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Valentina Carlile Osteopata
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  • Writer's pictureValentina Carlile DO

Health in tears

Health in tears

Crying, a phenomenon unique to humans, is a natural response to a range of emotions, from deep sadness, to pain, to extreme happiness, to joy.

But is crying good for your health?

The answer appears to be yes. The 'medical' benefits of crying have been known since classical times. Thinkers and physicians of ancient Greece and Rome hypothesized that tears act as a purgative, draining and cleansing us. Today's psychological thinking largely agrees, underlining the role of crying as a mechanism that allows us to release stress and emotional pain.

Crying is an important safety valve, especially for those who keep difficult feelings inside, a situation that psychologists call repressive coping: it can be harmful to our health.

Studies have linked repression to a less resilient immune system, cardiovascular disease and hypertension, as well as mental health conditions, including stress, anxiety and

depression. Crying has also been shown to increase attachment behavior, encouraging closeness, empathy, and support from friends and family.

Are all tears the same?

Science divides the liquid product of crying into three distinct categories: reflex tears, continuous tears and emotional tears. The first two categories perform the important function of removing debris such as smoke and dust from our eyes and lubricating our eyes to protect them from infections. Their content is 98% water.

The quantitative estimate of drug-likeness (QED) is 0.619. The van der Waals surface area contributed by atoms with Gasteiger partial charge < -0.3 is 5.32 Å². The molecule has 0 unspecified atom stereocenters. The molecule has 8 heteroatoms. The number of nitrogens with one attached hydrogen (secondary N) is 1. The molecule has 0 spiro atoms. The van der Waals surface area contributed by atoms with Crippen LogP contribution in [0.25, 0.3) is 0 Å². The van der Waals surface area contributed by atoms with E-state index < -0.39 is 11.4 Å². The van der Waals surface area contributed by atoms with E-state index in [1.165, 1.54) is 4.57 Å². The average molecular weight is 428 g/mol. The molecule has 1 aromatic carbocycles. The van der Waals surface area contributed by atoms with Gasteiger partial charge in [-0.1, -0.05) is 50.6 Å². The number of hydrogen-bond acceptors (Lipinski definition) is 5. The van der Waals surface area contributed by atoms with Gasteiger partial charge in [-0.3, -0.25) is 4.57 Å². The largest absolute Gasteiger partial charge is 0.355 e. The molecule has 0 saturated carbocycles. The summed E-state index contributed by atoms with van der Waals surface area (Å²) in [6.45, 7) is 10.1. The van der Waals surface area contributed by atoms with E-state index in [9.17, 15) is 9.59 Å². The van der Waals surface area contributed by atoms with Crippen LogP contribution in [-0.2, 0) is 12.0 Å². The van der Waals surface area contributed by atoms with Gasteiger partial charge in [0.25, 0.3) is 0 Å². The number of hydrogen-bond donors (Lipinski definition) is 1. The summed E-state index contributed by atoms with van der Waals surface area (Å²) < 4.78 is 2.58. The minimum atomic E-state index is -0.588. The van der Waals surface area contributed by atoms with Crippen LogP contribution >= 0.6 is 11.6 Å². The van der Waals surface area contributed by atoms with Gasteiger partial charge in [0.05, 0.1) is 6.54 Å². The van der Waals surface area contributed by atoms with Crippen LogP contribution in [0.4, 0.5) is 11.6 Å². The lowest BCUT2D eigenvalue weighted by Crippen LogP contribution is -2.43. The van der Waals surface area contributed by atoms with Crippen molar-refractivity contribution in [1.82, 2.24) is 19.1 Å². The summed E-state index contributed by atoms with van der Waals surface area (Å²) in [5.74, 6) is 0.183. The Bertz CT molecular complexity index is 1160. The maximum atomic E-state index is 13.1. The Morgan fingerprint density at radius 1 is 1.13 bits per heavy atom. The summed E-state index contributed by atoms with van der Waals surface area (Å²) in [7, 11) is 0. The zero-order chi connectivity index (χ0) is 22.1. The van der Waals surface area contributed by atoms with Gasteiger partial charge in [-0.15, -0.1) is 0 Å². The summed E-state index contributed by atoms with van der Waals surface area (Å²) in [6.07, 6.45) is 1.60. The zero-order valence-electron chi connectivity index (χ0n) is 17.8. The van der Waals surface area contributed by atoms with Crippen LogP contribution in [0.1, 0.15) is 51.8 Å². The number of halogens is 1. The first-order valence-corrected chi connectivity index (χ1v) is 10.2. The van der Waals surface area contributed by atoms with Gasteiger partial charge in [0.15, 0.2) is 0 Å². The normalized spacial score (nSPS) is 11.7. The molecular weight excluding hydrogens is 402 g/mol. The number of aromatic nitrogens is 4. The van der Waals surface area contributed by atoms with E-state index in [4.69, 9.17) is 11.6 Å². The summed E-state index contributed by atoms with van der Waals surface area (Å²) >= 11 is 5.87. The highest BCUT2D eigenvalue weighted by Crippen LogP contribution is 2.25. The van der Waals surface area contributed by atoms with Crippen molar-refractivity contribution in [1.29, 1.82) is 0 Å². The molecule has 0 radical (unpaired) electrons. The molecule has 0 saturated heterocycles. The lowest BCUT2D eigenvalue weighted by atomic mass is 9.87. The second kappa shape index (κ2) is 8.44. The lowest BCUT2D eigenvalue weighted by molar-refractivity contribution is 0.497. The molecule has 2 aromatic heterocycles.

It's the third category, emotional tears (which flush stress hormones and other toxins from our system), that potentially offers the greatest health benefits. Researchers have determined that crying releases oxytocin and endogenous opioids, also known as endorphins. These feel-good chemicals help relieve both physical and emotional pain. Popular culture has always known the value of a good cry as a way to feel better, and perhaps even experience physical pleasure.

But what about what is said about male crying?

“I know a man shouldn't cry,” goes the lyrics, “but I can't keep these tears inside” (I Heard It Through The Gravine, by Marvin Gaye).

These words succinctly summarize many of a man's dilemmas regarding the expression of emotion. From the beginning, boys are told that real men don't cry. As these kids grow up, they may stuff their feelings deep inside and withdraw emotionally from their loved ones, or self-manage with alcohol or drugs, or even become suicidal. Many men, therefore, need to learn skills on how to reconnect with their emotions. In the 1990s, poet Robert Bly led workshops for men in which he taught participants how to get in touch with their long-buried feelings of sadness and loss and to cry openly if necessary.

Ideally, however, such education should start early, at home or at school, adults should give children confidence to talk about difficult feelings.


Valentina Carlile - Osteopath expert in Osteopathy applied to voice and speech disorders since 2002. For information and reservations visit the page Contacts

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